“Another Black Hole” – Malcolm Holcombe

4 stars (out of 5)

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Another Black Hole scrollerIt’s just over six months since Malcolm Holcombe’s last album “The RCA Sessions” was released, so he’s obviously not spinning his wheels at the moment. “The RCA Sessions” was a retrospective with a twist, while “Another Black Hole” is ten new songs in the inimitable Malcolm Holcombe style. If your idea of a great voice is the kind of sanitised autotuned pap that you hear all over the radio, then we’d better say goodbye right here. Malcolm Holcombe has a voice that’s full of rugged character, matching the themes of his songs to perfection. As he sings in the title song, ‘The radio plays for the happy go lucky, that ain’t my set o’ wheels’.

Throughout “Another Black Hole”, most of the usual collaborators are present, including Jared Tyler, David Roe and Ken Coomer and there are a couple of guest appearances from the legendary Tony Joe White, notably on the album’s rockiest song “Papermill Man”, which combines the themes of nostalgia and life at the bottom of the ladder that run through the album with a raucous, rambunctious musical romp.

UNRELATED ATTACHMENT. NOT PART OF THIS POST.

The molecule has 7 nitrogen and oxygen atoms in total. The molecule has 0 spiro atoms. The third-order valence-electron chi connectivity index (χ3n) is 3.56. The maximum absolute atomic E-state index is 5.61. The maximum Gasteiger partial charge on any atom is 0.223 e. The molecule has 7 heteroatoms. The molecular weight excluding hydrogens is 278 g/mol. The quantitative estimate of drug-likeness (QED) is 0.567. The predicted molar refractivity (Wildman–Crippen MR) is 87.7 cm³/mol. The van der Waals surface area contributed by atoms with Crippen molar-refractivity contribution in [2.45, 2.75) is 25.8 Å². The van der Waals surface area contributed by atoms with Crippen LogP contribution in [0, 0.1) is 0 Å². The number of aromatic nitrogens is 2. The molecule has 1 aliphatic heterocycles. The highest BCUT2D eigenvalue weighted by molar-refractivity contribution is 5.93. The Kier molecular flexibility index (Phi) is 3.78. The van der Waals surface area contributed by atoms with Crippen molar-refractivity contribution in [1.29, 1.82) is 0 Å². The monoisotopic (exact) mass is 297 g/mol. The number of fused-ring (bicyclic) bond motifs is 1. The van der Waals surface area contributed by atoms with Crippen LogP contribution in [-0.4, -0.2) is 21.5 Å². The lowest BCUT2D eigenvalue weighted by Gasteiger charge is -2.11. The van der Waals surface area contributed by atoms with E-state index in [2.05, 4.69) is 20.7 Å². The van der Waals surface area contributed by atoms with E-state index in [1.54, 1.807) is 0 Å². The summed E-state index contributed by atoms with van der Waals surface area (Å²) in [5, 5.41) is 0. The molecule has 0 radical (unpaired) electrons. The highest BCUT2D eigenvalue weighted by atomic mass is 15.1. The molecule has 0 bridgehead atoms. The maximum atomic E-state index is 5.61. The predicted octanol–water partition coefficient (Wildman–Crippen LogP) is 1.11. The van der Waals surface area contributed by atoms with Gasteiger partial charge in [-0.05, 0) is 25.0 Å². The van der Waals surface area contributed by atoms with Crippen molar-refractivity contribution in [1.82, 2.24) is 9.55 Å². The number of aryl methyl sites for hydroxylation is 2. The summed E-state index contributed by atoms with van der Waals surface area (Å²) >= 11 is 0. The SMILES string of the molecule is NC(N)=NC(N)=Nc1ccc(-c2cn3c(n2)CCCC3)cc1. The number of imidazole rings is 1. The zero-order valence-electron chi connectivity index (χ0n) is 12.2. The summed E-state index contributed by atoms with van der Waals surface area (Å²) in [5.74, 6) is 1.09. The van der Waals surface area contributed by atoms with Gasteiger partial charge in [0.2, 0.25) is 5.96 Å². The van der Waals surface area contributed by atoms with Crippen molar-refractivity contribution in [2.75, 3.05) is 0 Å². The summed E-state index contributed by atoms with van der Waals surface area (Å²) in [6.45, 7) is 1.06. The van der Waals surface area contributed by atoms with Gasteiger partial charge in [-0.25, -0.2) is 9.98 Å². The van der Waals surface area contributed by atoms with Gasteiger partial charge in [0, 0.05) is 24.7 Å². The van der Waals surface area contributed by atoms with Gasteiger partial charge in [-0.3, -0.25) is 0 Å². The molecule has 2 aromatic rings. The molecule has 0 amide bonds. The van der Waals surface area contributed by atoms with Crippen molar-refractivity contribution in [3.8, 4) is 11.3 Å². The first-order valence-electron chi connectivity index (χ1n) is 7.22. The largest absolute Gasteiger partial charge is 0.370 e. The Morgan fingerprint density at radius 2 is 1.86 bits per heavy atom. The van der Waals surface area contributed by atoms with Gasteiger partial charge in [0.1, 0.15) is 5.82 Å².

The language and imagery are more measured, but this album reminds me of Springsteen’s “Wrecking Ball”, contrasting the Carveresque characters of the songs with the ‘suits and ties in the cubicles’ (“To Get By”) and the Vanderbilts who ‘hold the keys to the city’ (“Papermill Man”). If there was any doubt about where Malcolm Holcombe’s sympathies lie, “Don’t Play Around” nails it with the line ‘fuckin’ damn frackin’ and backroom stabbin’ knocks me down on my knees’. This is the ordinary, everyday Joe sitting in a bar and venting his anger over a beer before going outside to smoke a cigarette (and he makes it clear where that highway’s always going to end).

Malcolm’s voice may be a taste that you need to acquire, but the songs on “Another Black Hole” are beautifully-crafted vignettes of American life on the other side of the tracks, just out east of Eden. The playing’s perfect throughout, matching the music to the lyrical themes, without ever becoming overcooked. What more do you need?

Out now on Gypsy Eyes Music.